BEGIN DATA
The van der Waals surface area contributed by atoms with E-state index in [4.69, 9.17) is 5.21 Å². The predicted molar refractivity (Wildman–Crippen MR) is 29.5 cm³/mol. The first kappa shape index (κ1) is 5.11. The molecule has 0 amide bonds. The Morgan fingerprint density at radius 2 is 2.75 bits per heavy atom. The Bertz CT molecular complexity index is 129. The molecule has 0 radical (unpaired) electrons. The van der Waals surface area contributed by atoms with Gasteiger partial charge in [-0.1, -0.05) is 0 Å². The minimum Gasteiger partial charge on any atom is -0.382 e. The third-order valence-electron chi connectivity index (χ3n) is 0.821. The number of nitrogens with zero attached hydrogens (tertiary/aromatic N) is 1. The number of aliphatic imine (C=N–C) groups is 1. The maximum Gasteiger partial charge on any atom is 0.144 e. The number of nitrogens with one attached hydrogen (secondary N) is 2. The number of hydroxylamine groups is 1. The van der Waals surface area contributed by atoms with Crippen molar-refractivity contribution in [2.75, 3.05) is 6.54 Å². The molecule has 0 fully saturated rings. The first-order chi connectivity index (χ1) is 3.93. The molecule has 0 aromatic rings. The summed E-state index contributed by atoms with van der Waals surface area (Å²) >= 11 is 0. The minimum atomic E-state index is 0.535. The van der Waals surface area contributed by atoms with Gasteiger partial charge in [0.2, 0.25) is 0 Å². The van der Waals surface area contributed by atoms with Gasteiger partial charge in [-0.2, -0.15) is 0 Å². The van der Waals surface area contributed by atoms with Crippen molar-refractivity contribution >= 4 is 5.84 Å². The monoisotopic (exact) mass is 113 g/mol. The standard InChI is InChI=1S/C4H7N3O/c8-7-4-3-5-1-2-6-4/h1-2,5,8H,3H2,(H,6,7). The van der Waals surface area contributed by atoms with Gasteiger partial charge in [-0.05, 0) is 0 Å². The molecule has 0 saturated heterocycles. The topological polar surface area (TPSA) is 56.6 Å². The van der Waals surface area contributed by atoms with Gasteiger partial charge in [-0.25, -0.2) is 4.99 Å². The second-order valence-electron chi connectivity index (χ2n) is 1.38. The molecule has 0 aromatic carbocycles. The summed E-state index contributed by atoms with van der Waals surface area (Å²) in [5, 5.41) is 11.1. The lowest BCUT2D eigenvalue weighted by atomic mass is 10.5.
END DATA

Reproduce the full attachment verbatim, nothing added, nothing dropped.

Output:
The van der Waals surface area contributed by atoms with E-state index in [4.69, 9.17) is 5.21 Å². The predicted molar refractivity (Wildman–Crippen MR) is 29.5 cm³/mol. The first kappa shape index (κ1) is 5.11. The molecule has 0 amide bonds. The Morgan fingerprint density at radius 2 is 2.75 bits per heavy atom. The Bertz CT molecular complexity index is 129. The molecule has 0 radical (unpaired) electrons. The van der Waals surface area contributed by atoms with Gasteiger partial charge in [-0.1, -0.05) is 0 Å². The minimum Gasteiger partial charge on any atom is -0.382 e. The third-order valence-electron chi connectivity index (χ3n) is 0.821. The number of nitrogens with zero attached hydrogens (tertiary/aromatic N) is 1. The number of aliphatic imine (C=N–C) groups is 1. The maximum Gasteiger partial charge on any atom is 0.144 e. The number of nitrogens with one attached hydrogen (secondary N) is 2. The number of hydroxylamine groups is 1. The van der Waals surface area contributed by atoms with Crippen molar-refractivity contribution in [2.75, 3.05) is 6.54 Å². The molecule has 0 fully saturated rings. The first-order chi connectivity index (χ1) is 3.93. The molecule has 0 aromatic rings. The summed E-state index contributed by atoms with van der Waals surface area (Å²) >= 11 is 0. The minimum atomic E-state index is 0.535. The van der Waals surface area contributed by atoms with Gasteiger partial charge in [0.2, 0.25) is 0 Å². The van der Waals surface area contributed by atoms with Gasteiger partial charge in [-0.2, -0.15) is 0 Å². The van der Waals surface area contributed by atoms with Crippen molar-refractivity contribution >= 4 is 5.84 Å². The monoisotopic (exact) mass is 113 g/mol. The standard InChI is InChI=1S/C4H7N3O/c8-7-4-3-5-1-2-6-4/h1-2,5,8H,3H2,(H,6,7). The van der Waals surface area contributed by atoms with Gasteiger partial charge in [-0.05, 0) is 0 Å². The molecule has 0 saturated heterocycles. The topological polar surface area (TPSA) is 56.6 Å². The van der Waals surface area contributed by atoms with Gasteiger partial charge in [-0.25, -0.2) is 4.99 Å². The second-order valence-electron chi connectivity index (χ2n) is 1.38. The molecule has 0 aromatic carbocycles. The summed E-state index contributed by atoms with van der Waals surface area (Å²) in [5, 5.41) is 11.1. The lowest BCUT2D eigenvalue weighted by atomic mass is 10.5.